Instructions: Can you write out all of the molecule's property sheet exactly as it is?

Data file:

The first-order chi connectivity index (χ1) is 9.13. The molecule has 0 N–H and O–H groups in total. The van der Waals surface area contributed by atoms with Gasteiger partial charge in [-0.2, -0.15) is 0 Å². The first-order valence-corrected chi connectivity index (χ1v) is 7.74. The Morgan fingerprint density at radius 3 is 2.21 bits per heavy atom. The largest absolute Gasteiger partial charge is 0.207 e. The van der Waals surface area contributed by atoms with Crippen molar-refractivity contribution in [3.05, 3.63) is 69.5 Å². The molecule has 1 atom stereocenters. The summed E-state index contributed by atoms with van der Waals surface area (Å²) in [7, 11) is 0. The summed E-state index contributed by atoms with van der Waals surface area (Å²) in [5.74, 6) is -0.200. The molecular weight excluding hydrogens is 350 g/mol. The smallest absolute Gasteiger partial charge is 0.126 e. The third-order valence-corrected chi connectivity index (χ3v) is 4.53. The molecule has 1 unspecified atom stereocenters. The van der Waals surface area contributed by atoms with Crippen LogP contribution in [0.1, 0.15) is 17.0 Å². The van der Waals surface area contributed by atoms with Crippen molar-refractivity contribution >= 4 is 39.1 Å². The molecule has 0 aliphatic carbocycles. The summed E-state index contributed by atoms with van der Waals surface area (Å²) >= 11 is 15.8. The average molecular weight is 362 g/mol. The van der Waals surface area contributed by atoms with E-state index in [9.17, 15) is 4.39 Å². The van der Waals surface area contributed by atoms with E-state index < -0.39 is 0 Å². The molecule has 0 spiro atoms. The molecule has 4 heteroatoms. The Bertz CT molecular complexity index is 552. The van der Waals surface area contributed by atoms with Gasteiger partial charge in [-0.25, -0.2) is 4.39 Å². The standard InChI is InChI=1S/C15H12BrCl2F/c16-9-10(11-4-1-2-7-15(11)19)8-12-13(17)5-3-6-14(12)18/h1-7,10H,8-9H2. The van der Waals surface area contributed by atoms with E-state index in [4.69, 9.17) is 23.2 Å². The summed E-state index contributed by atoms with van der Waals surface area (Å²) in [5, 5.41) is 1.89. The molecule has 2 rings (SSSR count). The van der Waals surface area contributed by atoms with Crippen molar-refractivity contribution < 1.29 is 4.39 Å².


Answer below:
The first-order chi connectivity index (χ1) is 9.13. The molecule has 0 N–H and O–H groups in total. The van der Waals surface area contributed by atoms with Gasteiger partial charge in [-0.2, -0.15) is 0 Å². The first-order valence-corrected chi connectivity index (χ1v) is 7.74. The Morgan fingerprint density at radius 3 is 2.21 bits per heavy atom. The largest absolute Gasteiger partial charge is 0.207 e. The van der Waals surface area contributed by atoms with Crippen molar-refractivity contribution in [3.05, 3.63) is 69.5 Å². The molecule has 1 atom stereocenters. The summed E-state index contributed by atoms with van der Waals surface area (Å²) in [7, 11) is 0. The summed E-state index contributed by atoms with van der Waals surface area (Å²) in [5.74, 6) is -0.200. The molecular weight excluding hydrogens is 350 g/mol. The smallest absolute Gasteiger partial charge is 0.126 e. The third-order valence-corrected chi connectivity index (χ3v) is 4.53. The molecule has 1 unspecified atom stereocenters. The van der Waals surface area contributed by atoms with Crippen LogP contribution in [0.1, 0.15) is 17.0 Å². The van der Waals surface area contributed by atoms with Crippen molar-refractivity contribution >= 4 is 39.1 Å². The molecule has 0 aliphatic carbocycles. The summed E-state index contributed by atoms with van der Waals surface area (Å²) >= 11 is 15.8. The average molecular weight is 362 g/mol. The van der Waals surface area contributed by atoms with E-state index in [9.17, 15) is 4.39 Å². The van der Waals surface area contributed by atoms with E-state index < -0.39 is 0 Å². The molecule has 0 spiro atoms. The molecule has 4 heteroatoms. The Bertz CT molecular complexity index is 552. The van der Waals surface area contributed by atoms with Gasteiger partial charge in [-0.25, -0.2) is 4.39 Å². The standard InChI is InChI=1S/C15H12BrCl2F/c16-9-10(11-4-1-2-7-15(11)19)8-12-13(17)5-3-6-14(12)18/h1-7,10H,8-9H2. The van der Waals surface area contributed by atoms with E-state index in [4.69, 9.17) is 23.2 Å². The summed E-state index contributed by atoms with van der Waals surface area (Å²) in [5, 5.41) is 1.89. The molecule has 2 rings (SSSR count). The van der Waals surface area contributed by atoms with Crippen molar-refractivity contribution < 1.29 is 4.39 Å².